"St. Vincent" is the self-titled fourth album from singer-songwriter Annie Clark, whose previous three albums have found success through continued experimentation. Fully realized on this new release is her slow shift from a more traditional rock-pop sound to the wild, electronic art-pop that began on "Strange Mercy."
Clark's recent collaboration with David Byrne of the Talking Heads shows it's influence here in both sound and presentation. From the visually striking album cover to her theatrical approach to live performance, this album functions as a piece of the larger St. Vincent experience.
"Rattlesnake" is the perfect opener to this experience, encapsulating the sound and approach of the whole album in a single track.
Pictured is the album cover for St. Vincent’s new self-titled album.
Opening with a catchy minimoog (analog synthesizer) riff and Clark's stark vocal, it builds into electronic drums and a harmonized vocal line, eventually exploding into a satisfying guitar solo drenched in texture. From the subtle changes in vocal timbre, to the loud, distorted, abrasive sound of the solo, Clark is showing an incredible control over the nuances of the synthetic sounds heard here.
The synths are a driving force on "St. Vincent," propelled by the sound of the minimoog, an analog synthesizer from the '70s. Heard on every track, the minimoog provides an array of effects and sounds, but it's biggest role is replacing the bass guitar for the entirety of this record. This gives the record a characteristic sound throughout, ensuring that every song is grounded in a digital, electronic texture.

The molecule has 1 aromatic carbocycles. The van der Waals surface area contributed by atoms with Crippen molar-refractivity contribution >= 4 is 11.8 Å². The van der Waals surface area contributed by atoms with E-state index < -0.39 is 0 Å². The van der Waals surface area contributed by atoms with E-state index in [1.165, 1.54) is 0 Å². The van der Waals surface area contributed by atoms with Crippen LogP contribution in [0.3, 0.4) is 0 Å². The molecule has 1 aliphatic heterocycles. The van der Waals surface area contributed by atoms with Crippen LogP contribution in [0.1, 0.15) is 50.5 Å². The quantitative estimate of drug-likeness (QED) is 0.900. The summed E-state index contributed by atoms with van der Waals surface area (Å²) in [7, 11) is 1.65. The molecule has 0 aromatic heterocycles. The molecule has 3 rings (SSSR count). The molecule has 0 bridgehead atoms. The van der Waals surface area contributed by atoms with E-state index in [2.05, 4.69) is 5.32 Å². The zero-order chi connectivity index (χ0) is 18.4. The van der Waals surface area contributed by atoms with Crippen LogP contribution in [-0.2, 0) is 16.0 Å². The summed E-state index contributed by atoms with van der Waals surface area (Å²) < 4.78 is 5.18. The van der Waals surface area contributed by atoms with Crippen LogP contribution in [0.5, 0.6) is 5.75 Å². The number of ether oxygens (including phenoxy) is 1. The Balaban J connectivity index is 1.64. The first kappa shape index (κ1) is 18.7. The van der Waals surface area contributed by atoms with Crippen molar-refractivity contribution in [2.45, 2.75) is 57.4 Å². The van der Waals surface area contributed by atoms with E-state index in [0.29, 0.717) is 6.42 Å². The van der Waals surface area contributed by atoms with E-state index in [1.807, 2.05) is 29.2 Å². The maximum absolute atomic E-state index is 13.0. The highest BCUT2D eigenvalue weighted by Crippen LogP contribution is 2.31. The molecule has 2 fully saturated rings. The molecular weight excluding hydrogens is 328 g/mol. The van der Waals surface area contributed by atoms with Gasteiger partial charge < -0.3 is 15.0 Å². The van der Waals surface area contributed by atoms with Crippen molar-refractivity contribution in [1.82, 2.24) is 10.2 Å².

Of course, the minimoog has to share the spotlight with Clark, whose strong melodic sense and vocal control shines throughout. She has a way of crafting catchy melodies that keep us listening even in the face of wild experimentation. A track like "Every Tear Disappears" might alienate an audience if it lacked a strong vocal line to guide through the challenging musical content. Clark further demonstrates her strength on "Prince Johnny," where her gorgeous vocal melody dominates a track featuring an unchanging drum loop.
The songwriting on this album is of the quality we've come to expect from St. Vincent, yet perhaps more rhythmically interesting than ever before. "Bring Me Your Loves" is Annie Clark's distorted version of a reggaeton track, with syncopated rhythms permeating the vocal line all the way down to the bass. The synth effects standout on this track as well, from the haunting effect on the vocal harmony to the abrasive, gnarly and downright ugly sounds of the guitar riffs. The only track that falls short on rhythm and writing is "I Prefer Your Love," which gets stuck in a repetitive, slow textured drum and synth sound.
The best track on this album is "Digital Witness," which sees Clark commenting on our obsession with modern technology and social media. Every vocal line in this song is a hook, and the inclusion of a live horn section is a welcome timbral change.
The juxtaposition of the syncopated horn lines with the pounding, synthetic minimoog bass is so satisfying its a shame Clark didn't experiment more with live instrumentation on this record. While this might not be her best album, Annie Clark has produced another great listening experience with a unique sound that sets it apart from the rest of her work, and bodes well for her continued experimentation.
4 stars out of 5.